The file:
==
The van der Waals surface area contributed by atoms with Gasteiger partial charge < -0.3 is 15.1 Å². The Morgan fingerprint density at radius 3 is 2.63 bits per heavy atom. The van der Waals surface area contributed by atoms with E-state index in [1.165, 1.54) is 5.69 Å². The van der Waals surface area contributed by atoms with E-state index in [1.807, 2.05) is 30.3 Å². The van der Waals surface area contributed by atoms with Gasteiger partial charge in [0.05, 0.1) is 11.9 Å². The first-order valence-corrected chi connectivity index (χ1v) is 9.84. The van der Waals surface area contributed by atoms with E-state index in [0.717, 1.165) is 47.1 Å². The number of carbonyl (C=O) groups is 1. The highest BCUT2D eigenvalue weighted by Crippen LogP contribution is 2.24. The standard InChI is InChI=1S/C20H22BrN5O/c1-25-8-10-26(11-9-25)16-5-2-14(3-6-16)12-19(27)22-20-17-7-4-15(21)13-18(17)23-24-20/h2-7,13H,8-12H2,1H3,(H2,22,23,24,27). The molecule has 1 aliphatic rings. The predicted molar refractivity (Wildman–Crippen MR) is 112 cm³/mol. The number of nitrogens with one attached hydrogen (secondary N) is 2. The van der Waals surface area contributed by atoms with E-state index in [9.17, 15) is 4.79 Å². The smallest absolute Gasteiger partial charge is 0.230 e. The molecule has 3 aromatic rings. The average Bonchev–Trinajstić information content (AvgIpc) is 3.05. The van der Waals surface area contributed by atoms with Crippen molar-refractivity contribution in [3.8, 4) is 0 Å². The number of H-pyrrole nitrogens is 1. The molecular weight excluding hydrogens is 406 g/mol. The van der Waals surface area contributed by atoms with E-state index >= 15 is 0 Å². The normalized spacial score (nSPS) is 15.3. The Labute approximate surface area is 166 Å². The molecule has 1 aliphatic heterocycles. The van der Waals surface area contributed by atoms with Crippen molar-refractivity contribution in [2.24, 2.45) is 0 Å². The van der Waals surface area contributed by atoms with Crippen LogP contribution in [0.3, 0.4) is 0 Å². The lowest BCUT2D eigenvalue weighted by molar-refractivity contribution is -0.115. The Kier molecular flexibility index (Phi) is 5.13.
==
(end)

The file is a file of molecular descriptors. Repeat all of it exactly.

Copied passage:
The van der Waals surface area contributed by atoms with Gasteiger partial charge < -0.3 is 15.1 Å². The Morgan fingerprint density at radius 3 is 2.63 bits per heavy atom. The van der Waals surface area contributed by atoms with E-state index in [1.165, 1.54) is 5.69 Å². The van der Waals surface area contributed by atoms with E-state index in [1.807, 2.05) is 30.3 Å². The van der Waals surface area contributed by atoms with Gasteiger partial charge in [0.05, 0.1) is 11.9 Å². The first-order valence-corrected chi connectivity index (χ1v) is 9.84. The van der Waals surface area contributed by atoms with E-state index in [0.717, 1.165) is 47.1 Å². The number of carbonyl (C=O) groups is 1. The highest BCUT2D eigenvalue weighted by Crippen LogP contribution is 2.24. The standard InChI is InChI=1S/C20H22BrN5O/c1-25-8-10-26(11-9-25)16-5-2-14(3-6-16)12-19(27)22-20-17-7-4-15(21)13-18(17)23-24-20/h2-7,13H,8-12H2,1H3,(H2,22,23,24,27). The molecule has 1 aliphatic rings. The predicted molar refractivity (Wildman–Crippen MR) is 112 cm³/mol. The number of nitrogens with one attached hydrogen (secondary N) is 2. The van der Waals surface area contributed by atoms with E-state index in [9.17, 15) is 4.79 Å². The smallest absolute Gasteiger partial charge is 0.230 e. The molecule has 3 aromatic rings. The average Bonchev–Trinajstić information content (AvgIpc) is 3.05. The van der Waals surface area contributed by atoms with Crippen molar-refractivity contribution in [3.8, 4) is 0 Å². The number of H-pyrrole nitrogens is 1. The molecular weight excluding hydrogens is 406 g/mol. The van der Waals surface area contributed by atoms with E-state index >= 15 is 0 Å². The normalized spacial score (nSPS) is 15.3. The Labute approximate surface area is 166 Å². The molecule has 1 aliphatic heterocycles. The van der Waals surface area contributed by atoms with Crippen molar-refractivity contribution in [2.24, 2.45) is 0 Å². The van der Waals surface area contributed by atoms with Crippen LogP contribution in [0.3, 0.4) is 0 Å². The lowest BCUT2D eigenvalue weighted by molar-refractivity contribution is -0.115. The Kier molecular flexibility index (Phi) is 5.13.